Digging For Fire_posterThey say curiosity killed the cat. In the new film DIGGING FOR FIRE, curiosity most definitely killed somebody… but who? Jake Johnson and Rosemarie DeWitt lead an all star cast in this dark new indie from Joe Swanberg. While house-sitting for a client, Lee and Tim find a bone and a gun in the backyard, sparking a mystery that must be solved. Digging for Fire-4Johnson plays gym teacher Tim and husband to Dewitt’s yoga instructor Lee. While the film appears to tackle the mystery aspect at full force, the screenplay veers off onto the topics of marriage, parenting, and losing one’s identity. As Tim and Lee part ways for the weekend, Tim throws an intimate get together at the house, encouraging his guests to participate in his sleuthing. Lee drops their son Jude (played adorably by Swanberg’s real life son) off with her parents to visit with friends and explore some alone time. As their days and nights progress, the two weave in and out of age and stage realizations and reveal subtle personality quirks that are all too relatable. Digging for Fire-8While I wasn’t the biggest fan of Swanberg‘s Happy Christmas last year, Digging for Fire feels more like Drinking Buddies in it’s organic camera work and down to earth quality. Jake Johnson is always funny as hell and this is no exception. His every-man approachability combined with his genuine comic timing is a real win. Rosemarie DeWitt has the same “making the audience feel at ease” way about her. Their chemistry with one another and the entire rest of the cast including, Judith Light, Sam Elliott, Melanie Lynskey, Mike Birbiglia, Jenny Slate, Anna Kendrick, Brie Larson, Orlando Bloom, Ron Livingston, and Sam Rockwell (to name a few) is refreshing and fun to watch. I am really digging, no pun intended, the screenplay pairing of Johnson and Swanberg. This is clearly a great team.

DIGGING FOR FIRE opens in theaters and VOD today

 

If I Chose the Academy Award Winners and Nominees – 2015 edition

I’ve now seen most of the films that had a release in 2014. This makes me more qualified to vote for the Oscars than 97.548% of the Academy’s membership. With the Oscar ceremony occurring tonight, I’ve picked, as I have the previous two years, who I think the nominees and winners should be in the bulk of the major categories. Once again, the foreign film category will be left off because I simply haven’t had access to enough foreign films to make a comment on them. Those that have made it to my neck of the woods, I will say, have been very good for the most part. Read More →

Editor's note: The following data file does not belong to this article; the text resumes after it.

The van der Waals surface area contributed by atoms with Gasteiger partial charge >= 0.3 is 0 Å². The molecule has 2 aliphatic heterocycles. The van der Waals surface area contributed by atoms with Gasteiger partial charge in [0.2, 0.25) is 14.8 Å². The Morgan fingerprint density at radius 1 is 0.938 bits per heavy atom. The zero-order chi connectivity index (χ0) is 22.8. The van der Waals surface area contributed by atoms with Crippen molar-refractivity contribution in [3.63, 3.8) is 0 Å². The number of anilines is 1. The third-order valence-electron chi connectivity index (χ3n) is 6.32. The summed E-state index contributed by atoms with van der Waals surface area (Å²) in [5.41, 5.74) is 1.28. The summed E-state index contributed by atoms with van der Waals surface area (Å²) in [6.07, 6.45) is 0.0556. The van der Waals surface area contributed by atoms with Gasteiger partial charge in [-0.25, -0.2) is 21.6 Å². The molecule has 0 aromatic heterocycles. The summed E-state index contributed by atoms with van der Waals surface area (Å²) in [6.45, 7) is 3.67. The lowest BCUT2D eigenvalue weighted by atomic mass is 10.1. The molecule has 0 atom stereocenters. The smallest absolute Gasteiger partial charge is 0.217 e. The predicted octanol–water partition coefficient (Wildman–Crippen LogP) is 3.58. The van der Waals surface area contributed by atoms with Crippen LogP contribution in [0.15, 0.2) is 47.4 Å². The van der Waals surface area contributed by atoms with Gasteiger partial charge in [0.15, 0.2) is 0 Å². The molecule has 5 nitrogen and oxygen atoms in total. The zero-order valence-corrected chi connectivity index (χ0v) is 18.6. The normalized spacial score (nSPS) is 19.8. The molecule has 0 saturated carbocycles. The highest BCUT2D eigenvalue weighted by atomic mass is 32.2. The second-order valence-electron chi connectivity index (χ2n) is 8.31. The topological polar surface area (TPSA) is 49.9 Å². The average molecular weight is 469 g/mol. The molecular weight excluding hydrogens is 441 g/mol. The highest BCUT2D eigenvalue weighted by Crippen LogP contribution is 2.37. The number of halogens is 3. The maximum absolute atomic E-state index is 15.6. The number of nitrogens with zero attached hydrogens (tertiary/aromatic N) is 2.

Winners of the 20th Annual Critics Choice Movie Awards Have Been Announced

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The 20th Annual Critics’ Choice Movie Awards took place last night at the Hollywood Palladium, hosted by Michael Strahan, broadcast live on A&E.

Richard Linklater’s Boyhood as well as Alejandro G. Iñarritu’s Birdman were among the top winners along with Wes Anderson’s The Grand Budapest Hotel. Read More →

Jeremy’s Review: Peter Glanz’s ‘The Longest Week’ Is What Happens When Wes Anderson and Woody Allen Films Mate…But Is That a Good Thing?

The Longest Week - PosterFresh with master shots, sly camera movements and clever inserts of nostalgic items such as record players flush with witty conversations on the meaning of life, sex and relationships, Peter Glanz‘s The Longest Week wears its influences on its sleeve – Wes Anderson and Woody Allen are everywhere in this film. The economic status of the characters could easily lead us to the New York comedies of Whit Stillman (Metropolitan in particular – the Jane Austen chatter alone pushes this). With all that cinematic genius being channeled, as the title of this article asks, is this a good thing? Maybe, maybe not. Read More →